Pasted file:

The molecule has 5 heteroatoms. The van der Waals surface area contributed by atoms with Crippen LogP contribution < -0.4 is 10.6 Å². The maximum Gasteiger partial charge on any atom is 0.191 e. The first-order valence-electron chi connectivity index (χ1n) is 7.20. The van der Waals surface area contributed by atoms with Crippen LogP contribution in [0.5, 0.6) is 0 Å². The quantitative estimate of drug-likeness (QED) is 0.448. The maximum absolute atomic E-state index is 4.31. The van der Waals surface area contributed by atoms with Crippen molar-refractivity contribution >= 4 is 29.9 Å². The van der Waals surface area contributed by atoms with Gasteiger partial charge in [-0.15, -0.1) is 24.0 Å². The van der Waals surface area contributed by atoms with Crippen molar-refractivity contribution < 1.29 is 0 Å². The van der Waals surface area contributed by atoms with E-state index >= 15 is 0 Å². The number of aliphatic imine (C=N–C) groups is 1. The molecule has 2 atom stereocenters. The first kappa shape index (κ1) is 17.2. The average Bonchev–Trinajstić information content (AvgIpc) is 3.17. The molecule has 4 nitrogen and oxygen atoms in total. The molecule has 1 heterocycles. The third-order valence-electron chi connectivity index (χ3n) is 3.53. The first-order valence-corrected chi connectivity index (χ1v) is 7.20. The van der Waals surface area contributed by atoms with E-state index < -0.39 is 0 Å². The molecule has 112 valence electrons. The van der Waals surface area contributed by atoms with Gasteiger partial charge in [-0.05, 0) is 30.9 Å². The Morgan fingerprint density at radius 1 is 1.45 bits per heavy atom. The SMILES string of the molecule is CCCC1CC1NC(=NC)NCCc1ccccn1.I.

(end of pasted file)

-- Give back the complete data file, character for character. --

The molecule has 5 heteroatoms. The van der Waals surface area contributed by atoms with Crippen LogP contribution < -0.4 is 10.6 Å². The maximum Gasteiger partial charge on any atom is 0.191 e. The first-order valence-electron chi connectivity index (χ1n) is 7.20. The van der Waals surface area contributed by atoms with Crippen LogP contribution in [0.5, 0.6) is 0 Å². The quantitative estimate of drug-likeness (QED) is 0.448. The maximum absolute atomic E-state index is 4.31. The van der Waals surface area contributed by atoms with Crippen molar-refractivity contribution >= 4 is 29.9 Å². The van der Waals surface area contributed by atoms with Gasteiger partial charge in [-0.15, -0.1) is 24.0 Å². The van der Waals surface area contributed by atoms with Crippen molar-refractivity contribution < 1.29 is 0 Å². The van der Waals surface area contributed by atoms with E-state index >= 15 is 0 Å². The number of aliphatic imine (C=N–C) groups is 1. The molecule has 2 atom stereocenters. The first kappa shape index (κ1) is 17.2. The average Bonchev–Trinajstić information content (AvgIpc) is 3.17. The molecule has 4 nitrogen and oxygen atoms in total. The molecule has 1 heterocycles. The third-order valence-electron chi connectivity index (χ3n) is 3.53. The first-order valence-corrected chi connectivity index (χ1v) is 7.20. The van der Waals surface area contributed by atoms with E-state index < -0.39 is 0 Å². The molecule has 112 valence electrons. The van der Waals surface area contributed by atoms with Gasteiger partial charge in [-0.05, 0) is 30.9 Å². The Morgan fingerprint density at radius 1 is 1.45 bits per heavy atom. The SMILES string of the molecule is CCCC1CC1NC(=NC)NCCc1ccccn1.I.